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George's Office Wall

“You’re as big as what makes you mad.” Spencer Tracy in Bad Day at Black Rock

“`If you are a regular PayPal customer, we know you. And we know everyone like you.'" Dan Schulman, PayPal’s CEO. Quoted by Thomas Friedman

“first land, then capital, now information” McKenzie Werk

“All technologies bring on the cultural blues”. Marshall McLuhan

“privacy is no longer a social norm” attributed to Mark Zuckerberg

Leadership BABBLE: “The job of management is leadership.” W. Edwards Deming, Out of the Crisis, p. 54.

Leadership BABBLE: “The modern presidency . . . [is] an office at once omnipotent and impotent.” Gene Healy, The Cult of the Presidency, p. 231.

“Criminal justice in the United States is an oxymoron.” William Epstein, Empowerment as Ceremony, p. 76. (See also my review of Empowerment as Ceremony on the Amazon book page for this book.)

“Cultural diversity is a convenience of American preferences reducing pressures for greater equality by enshrining inequality as subculture respect”. William Epstein, Empowerment as Ceremony, p. 76. (See also my review of Empowerment as Ceremony on the Amazon book page for this book.)

For more of George's Office Wall, visit my blog post GEORGE'S OFFICE WALL.

News

NEW REVIEW

The most recent review of my book, The Problem with Survey Research, is by Professor Floyd Fowler and, using his own words, I’ve titled his review:

No Informed Person Would Dispute His Core Premise

[P]resent[s] evidence . . . that the topic, the ways questions are worded, the mode of data collection, and . . . askers themselves, affect answers in ways that clearly imply error.

[C]riticizes researchers for ignoring or downplaying known sources of error such as biased and undefined sample frames and low response rates. . . . also criticizes researchers who use monetary incentives (“bribes”) to improve response rates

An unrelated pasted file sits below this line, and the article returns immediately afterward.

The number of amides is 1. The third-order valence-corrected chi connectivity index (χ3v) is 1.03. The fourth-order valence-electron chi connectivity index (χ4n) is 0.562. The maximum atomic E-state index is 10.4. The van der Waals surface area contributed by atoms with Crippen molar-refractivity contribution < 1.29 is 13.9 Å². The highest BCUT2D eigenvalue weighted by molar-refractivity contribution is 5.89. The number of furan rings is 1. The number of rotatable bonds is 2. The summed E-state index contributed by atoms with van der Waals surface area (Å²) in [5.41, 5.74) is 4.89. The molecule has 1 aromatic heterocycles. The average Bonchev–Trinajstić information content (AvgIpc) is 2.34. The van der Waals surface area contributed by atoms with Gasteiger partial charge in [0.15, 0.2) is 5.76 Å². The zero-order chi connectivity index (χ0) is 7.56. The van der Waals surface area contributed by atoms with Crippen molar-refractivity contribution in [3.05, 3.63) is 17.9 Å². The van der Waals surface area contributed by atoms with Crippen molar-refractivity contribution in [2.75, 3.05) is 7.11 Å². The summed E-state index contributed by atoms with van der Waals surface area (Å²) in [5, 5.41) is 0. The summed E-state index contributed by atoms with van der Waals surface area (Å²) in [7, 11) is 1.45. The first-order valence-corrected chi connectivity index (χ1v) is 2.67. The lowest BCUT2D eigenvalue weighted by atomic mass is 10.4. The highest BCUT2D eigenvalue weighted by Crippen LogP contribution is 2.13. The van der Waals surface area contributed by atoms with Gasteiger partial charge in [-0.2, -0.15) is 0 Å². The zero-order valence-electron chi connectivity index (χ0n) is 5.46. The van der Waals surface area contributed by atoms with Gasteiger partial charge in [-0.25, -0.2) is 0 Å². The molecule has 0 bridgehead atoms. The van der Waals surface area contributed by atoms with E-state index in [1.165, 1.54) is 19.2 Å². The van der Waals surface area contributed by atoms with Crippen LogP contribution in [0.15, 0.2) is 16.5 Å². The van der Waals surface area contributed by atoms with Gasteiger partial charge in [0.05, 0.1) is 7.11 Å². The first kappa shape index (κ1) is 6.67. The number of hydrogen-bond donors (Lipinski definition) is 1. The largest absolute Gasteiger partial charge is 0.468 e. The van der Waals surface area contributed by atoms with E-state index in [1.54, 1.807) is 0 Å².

[E]xtensively footnoted and referenced

No informed person would dispute his core premise that there is plenty of error in surveys that . . . can produce distorted results [emphasis added].

---Floyd J. Fowler, Jr., Contemporary Sociology, Sept. 2014, vol. 43, no. 5, 660-62

New York Review of Books Review

My book, The Problem with Survey Research, is reviewed in the New York Review of Books by Andrew Hacker: “an unabashed. . . . spirited. . . . indictment of surveys. . . . `The flaws of polls,’ he writes, `are so extensive and severe that survey research, as a method for finding out what’s really going on, should be abandoned’ . . . the issues he raises are important. . . . For one thing, `respondents lie’ or `do not have relevant and correct information.’ For another, `question wording skews results.’ Those who sponsor research `disguise, or hide’ its `actual or primary purpose.’ Even location matters. The answers given in classrooms differ from those given in dormitories, even when both are anonymous. Beam’s advice: `If you want to find out what’s really going on, don’t ask’”.
For the complete review, click here.